Climate change a factor behind extreme weather, claims Ergo

German losses

Heavy hailstorms and floods were major factors affecting claims levels in 2013, according to a new report from Ergo.

In total, the number of claims resulting from instances of extreme weather was the second highest in Germany’s history.


Heavy and sustained rain (low-pressure system Frederik) caused the flooding in southern and eastern Germany in May and June 2013. Extremely high water levels and burst floodbanks resulted in extensive damage, even in areas well away from the major rivers, Ergo said.

Statistically, these areas are only affected by flooding every 100 years or more.

Ergo chairman Christian Diedrich said: “Our figures show that flood damage not only occurred in the high-risk areas, but also increasingly in areas considered to be safe. It’s therefore very important to raise awareness of the risks and danger of flooding.

“Furthermore, there is a need to invest in flood protection systems, such as dams, dykes and polders, and prohibit construction in areas at risk from flooding. Cross-border co-operation is also especially important: if protective measures are taken upstream, then they can also impact upon areas downstream, without the need for additional precautionary measures.”


Ergo said that the biggest insured losses were caused by the hailstorms in July and August.

Summer hailstorms, with some hailstones the size of tennis balls, caused enormous damage to buildings and vehicles.

Weather system Andreas on 27/28 July caused hail and heavy rain in Baden-Württemberg, Lower Saxony, North Rhine-Westphalia and Saxony-Anhalt, resulting in extensive damage.


2013 saw the continuation of a trend that looks set to intensify according to climate research: the increase in the number of regional storms. “There used to be a clear north-south divide: storms in winter used to predominately occur in the north, whilst hailstorms largely affected areas in the south and south-west of Germany between May and August,” said Diedrich. “It’s almost impossible to limit events to certain regions or time frames any more.” Hail also caused damage across northern Germany in 2013, for example.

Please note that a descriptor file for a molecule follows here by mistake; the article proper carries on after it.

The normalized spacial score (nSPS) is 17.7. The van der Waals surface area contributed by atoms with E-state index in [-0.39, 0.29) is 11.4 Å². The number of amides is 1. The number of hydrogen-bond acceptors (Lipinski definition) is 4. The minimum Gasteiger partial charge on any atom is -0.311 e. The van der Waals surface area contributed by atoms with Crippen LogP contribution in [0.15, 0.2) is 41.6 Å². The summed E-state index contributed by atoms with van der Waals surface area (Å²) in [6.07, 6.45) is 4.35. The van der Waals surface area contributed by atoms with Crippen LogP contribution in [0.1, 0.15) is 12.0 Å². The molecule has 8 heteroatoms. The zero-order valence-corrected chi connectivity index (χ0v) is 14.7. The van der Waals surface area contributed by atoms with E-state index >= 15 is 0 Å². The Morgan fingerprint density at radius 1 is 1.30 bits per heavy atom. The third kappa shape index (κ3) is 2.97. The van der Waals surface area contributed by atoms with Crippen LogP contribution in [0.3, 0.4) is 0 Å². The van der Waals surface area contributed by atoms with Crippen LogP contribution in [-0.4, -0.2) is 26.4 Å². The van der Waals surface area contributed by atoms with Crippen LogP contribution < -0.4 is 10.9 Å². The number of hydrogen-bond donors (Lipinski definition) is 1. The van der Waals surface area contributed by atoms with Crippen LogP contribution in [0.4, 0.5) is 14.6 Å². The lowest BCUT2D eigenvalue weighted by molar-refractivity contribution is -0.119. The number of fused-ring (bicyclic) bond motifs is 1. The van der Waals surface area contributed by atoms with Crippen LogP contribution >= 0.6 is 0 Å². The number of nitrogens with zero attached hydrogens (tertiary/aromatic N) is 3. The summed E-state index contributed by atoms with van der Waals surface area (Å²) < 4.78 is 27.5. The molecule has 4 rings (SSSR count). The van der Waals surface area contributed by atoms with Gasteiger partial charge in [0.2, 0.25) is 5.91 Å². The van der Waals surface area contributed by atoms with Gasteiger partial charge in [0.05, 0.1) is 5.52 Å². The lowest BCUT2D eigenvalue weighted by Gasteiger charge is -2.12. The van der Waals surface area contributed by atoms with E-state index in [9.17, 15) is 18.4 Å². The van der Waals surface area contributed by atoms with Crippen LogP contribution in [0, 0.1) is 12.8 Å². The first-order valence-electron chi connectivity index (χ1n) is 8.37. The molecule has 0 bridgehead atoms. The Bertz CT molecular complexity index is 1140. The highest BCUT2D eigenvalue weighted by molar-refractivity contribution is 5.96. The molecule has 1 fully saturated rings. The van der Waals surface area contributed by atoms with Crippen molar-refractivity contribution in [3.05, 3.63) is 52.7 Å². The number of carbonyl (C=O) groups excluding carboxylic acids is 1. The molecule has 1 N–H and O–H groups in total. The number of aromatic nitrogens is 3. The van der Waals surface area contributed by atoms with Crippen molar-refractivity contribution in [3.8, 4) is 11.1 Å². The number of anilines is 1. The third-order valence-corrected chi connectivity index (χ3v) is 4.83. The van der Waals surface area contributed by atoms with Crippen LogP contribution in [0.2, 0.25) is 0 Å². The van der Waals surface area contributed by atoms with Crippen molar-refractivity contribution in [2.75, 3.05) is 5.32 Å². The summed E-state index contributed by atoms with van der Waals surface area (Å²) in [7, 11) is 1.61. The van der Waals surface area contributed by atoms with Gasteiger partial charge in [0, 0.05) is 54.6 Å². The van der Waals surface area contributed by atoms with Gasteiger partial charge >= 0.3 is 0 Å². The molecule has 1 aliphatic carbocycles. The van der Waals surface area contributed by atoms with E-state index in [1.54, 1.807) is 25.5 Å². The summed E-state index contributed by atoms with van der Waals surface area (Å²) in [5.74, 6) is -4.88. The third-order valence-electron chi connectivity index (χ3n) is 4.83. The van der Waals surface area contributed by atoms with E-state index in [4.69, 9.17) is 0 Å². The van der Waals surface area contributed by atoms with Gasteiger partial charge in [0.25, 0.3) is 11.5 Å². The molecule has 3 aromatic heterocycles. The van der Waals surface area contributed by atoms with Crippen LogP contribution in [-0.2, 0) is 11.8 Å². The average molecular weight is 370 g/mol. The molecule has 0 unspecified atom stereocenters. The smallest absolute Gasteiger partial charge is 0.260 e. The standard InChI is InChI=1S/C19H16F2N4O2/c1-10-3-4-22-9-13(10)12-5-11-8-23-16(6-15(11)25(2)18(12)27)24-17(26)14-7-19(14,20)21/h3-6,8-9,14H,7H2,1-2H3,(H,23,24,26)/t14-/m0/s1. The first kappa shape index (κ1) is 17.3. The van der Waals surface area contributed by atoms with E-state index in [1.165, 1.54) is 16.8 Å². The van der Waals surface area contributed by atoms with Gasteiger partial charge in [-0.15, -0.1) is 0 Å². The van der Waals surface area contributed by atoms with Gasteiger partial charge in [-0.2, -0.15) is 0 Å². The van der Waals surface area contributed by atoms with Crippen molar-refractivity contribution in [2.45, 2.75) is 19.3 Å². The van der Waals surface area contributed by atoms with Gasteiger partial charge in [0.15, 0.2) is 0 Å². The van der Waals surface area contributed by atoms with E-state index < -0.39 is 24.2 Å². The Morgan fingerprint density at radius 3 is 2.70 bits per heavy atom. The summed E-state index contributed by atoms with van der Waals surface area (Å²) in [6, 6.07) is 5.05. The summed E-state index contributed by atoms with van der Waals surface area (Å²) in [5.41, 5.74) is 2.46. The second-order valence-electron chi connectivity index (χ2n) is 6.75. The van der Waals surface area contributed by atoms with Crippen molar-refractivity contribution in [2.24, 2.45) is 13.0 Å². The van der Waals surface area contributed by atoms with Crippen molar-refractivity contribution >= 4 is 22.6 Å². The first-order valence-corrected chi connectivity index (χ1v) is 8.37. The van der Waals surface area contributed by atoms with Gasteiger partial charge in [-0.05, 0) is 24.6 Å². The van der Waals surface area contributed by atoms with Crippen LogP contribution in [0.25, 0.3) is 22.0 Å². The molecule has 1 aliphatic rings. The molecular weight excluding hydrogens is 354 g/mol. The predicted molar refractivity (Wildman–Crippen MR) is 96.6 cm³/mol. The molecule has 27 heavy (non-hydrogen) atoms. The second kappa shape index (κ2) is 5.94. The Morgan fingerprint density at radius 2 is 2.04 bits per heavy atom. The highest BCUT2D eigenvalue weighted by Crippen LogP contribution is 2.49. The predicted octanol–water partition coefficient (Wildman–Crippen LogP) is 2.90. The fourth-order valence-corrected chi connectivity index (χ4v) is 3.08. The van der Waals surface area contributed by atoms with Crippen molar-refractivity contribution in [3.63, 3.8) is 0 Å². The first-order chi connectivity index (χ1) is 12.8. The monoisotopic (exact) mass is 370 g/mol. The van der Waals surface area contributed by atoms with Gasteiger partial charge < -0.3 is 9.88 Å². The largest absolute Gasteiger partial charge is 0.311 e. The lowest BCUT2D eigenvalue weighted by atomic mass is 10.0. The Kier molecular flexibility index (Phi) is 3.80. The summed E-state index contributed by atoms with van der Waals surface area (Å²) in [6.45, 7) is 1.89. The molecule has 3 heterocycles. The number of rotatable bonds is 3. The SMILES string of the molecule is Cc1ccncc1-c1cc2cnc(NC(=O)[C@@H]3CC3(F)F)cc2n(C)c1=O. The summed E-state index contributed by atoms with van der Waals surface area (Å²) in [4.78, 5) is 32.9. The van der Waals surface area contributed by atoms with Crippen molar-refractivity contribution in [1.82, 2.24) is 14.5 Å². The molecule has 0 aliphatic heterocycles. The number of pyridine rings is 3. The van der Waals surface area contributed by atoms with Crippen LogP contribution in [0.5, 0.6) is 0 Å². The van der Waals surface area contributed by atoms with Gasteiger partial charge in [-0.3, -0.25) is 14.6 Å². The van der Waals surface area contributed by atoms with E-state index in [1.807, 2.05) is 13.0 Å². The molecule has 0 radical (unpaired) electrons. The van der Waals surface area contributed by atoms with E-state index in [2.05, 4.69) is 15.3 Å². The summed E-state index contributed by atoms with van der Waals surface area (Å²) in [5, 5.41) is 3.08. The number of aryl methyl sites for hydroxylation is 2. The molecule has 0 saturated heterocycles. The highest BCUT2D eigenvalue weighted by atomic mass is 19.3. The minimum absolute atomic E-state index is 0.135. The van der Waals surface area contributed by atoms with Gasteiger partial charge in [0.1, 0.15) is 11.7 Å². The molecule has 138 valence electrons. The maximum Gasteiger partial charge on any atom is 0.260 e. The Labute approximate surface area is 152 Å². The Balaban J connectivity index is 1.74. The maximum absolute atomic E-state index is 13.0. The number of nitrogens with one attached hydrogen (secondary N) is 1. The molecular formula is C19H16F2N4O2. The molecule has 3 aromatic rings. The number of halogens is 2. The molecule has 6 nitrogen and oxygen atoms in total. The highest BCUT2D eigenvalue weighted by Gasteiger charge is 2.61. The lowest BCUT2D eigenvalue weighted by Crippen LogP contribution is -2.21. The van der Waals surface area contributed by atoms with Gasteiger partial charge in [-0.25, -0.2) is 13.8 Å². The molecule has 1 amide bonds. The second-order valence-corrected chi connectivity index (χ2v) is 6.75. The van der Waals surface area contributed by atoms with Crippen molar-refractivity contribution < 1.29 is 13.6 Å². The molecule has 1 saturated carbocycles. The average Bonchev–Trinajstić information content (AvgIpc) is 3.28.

The number of claims arising from natural disasters has almost tripled in Germany since 1970.

“This is where climate change also comes into play,” explained Munich Re Geo Risk Research head Peter Höppe. “As shown by recent scientific studies, we have to expect heavy rain, hail, heatwaves and more aggressive winter storms in Germany in the future. The hailstorms and instances of flooding in Germany in 2013 resulted in the highest insured losses from natural catastrophes worldwide.”

The total damage caused by natural catastrophes over the past 40 years amounted to €95bn, of which around €40bn were insured.

Cover against natural hazards

On average, just 32% of Germans have the right insurance for their residential property to protect against such weather events.